There were a few studies emerging saying that there were connections indoors to having a gas stove and respiratory illnesses, anything from colds to actually triggering asthma in some people. The gas industry was looking at that very worried about it and started funding its own research. There's this thing in science, there's always uncertainty and scientists are always looking to challenge existing conclusions.
What the industry did is really latch on to that uncertainty and fund researchers who were very scientifically conservative and were more likely to reach uncertain conclusions and then highlight that uncertainty both to the public and to regulators. It makes it very difficult to pass a regulation if the science looks uncertain. After a period of time, especially in the '70s and the '80s, the gas industry-funded research, some of it, the funding wasn't disclosed, started becoming a counterbalance to that early research showing problems.
Brian Lehrer: It sounds so tobacco industry-like which is part of the point of your investigation, or at least one of the conclusions of your investigation when you talk about latching onto uncertainty. Well, there's that whole corporate model of manufacturing doubt or using a tiny little bit of doubt that's real to manufacture large amounts of doubt that will paralyze people from taking action.
Jeff Brady: Exactly. You can take things that are knowable facts and really highlight that uncertainty and make them look less certain and less knowable. Why are you going to regulate something that's not knowable yet? We need more research. That's the thing you'll hear a lot is need more research to nail this down. It's really hard to nail this one down because you think about a home and a gas stove and different kinds of foods that are being cooked. There's all kinds of variables to measure, and how are you going to do that in a way that actually says black and white, yes or no, there's a problem or there's not here?
Brian Lehrer: NPR's climate correspondent Jeff Brady with us, if you're just joining us on our climate story of the week here on The Brian Lehrer Show, which we do every Tuesday all this year, talking about his investigation into how the gas stove industry and the natural gas industry generally took the tobacco industry playbook in part to try to stave off regulation that would have helped prevent indoor air pollution-related health problems, and now climate pollution. You're right, as an example, this effort did actually help staff efforts to more stringently regulate gas stoves in at least one particular instance under the Reagan administration. Can you tell us about that?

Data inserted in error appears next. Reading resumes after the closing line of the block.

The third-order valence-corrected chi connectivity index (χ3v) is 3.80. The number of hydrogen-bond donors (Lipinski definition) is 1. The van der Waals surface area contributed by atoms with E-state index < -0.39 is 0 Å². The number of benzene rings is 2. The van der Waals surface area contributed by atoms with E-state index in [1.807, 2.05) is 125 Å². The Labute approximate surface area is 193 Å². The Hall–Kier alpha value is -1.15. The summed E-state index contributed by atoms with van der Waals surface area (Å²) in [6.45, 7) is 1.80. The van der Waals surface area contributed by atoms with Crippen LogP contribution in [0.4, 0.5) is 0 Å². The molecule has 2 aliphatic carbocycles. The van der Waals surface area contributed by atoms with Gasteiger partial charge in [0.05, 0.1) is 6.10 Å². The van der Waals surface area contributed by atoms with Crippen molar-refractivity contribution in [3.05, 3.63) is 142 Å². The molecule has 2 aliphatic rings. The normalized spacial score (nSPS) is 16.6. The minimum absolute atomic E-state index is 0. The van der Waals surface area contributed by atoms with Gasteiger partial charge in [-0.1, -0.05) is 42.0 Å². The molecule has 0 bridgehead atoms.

Jeff Brady: Sure. The Consumer Product Safety Commission was relatively new, but it was occupied by folks who considered themselves deregulators. There were a lot of folks in the Reagan administration who proudly wore that label. The Consumer Product Safety Commission took up the issue of indoor air quality and gas stoves, asked a committee with the Environmental Protection Agency to review the science for them. Of course, at this point, you have that counterbalance of the industry-funded research highlighting that uncertainty. That review of the science reaches the deregulators, the Consumer Product Safety Commission at the time.
There was a welcome thing probably because although I talked to the person who was the chair of the Consumer Product Safety Commission then, he's in his 80s now, and he didn't remember this, but he did talk a lot about being proud of being a deregulator or at least not regulator. That uncertainty would have been welcomed there at the Consumer Product Safety Commission at the time but of course, as you've already said, the commission is once again, taking a look at this issue.
Brian Lehrer: Now, one argument we've seen crop up in this debate from the pro-gas stove side is that well, depending on where you live, your electricity might come from coal or fossil fuels anyway so you don't actually help the climate that much by switching to electric stoves. Is that scientifically based?
Jeff Brady: Yes, there is definitely a climate nexus here. That's one issue of whether you have the gas or electric stove. One of the things about the grid that's important to know is that grid is changing pretty dramatically. Coal used to be the dominant source of fuel to generate electricity. Now it's natural gas and we're quickly moving to cleaner sources or at least more climate-friendly sources of electricity.
There's also another climate connection here to think about because natural gas, that's what it's called but really, it's mostly methane. Methane is a super potent greenhouse gas, even more powerful than carbon dioxide at warming the climate. That methane that you're burning on your stove-- when you burn it on your stove, it doesn't release much climate pollution into your house, but it's connected to a pipeline that goes outside of your house, it goes to your meter and then outside of your house, then it goes into compressor stations and all the way back to the wellhead.
Methane just wants to leak out of those pipelines, and it does at a lot of different places. Since that is such a super potent greenhouse gas, that's a real problem for this industry. In fact, it's becoming an existential problem for the gas utility industry. They're working really hard to try to fix those leaks now.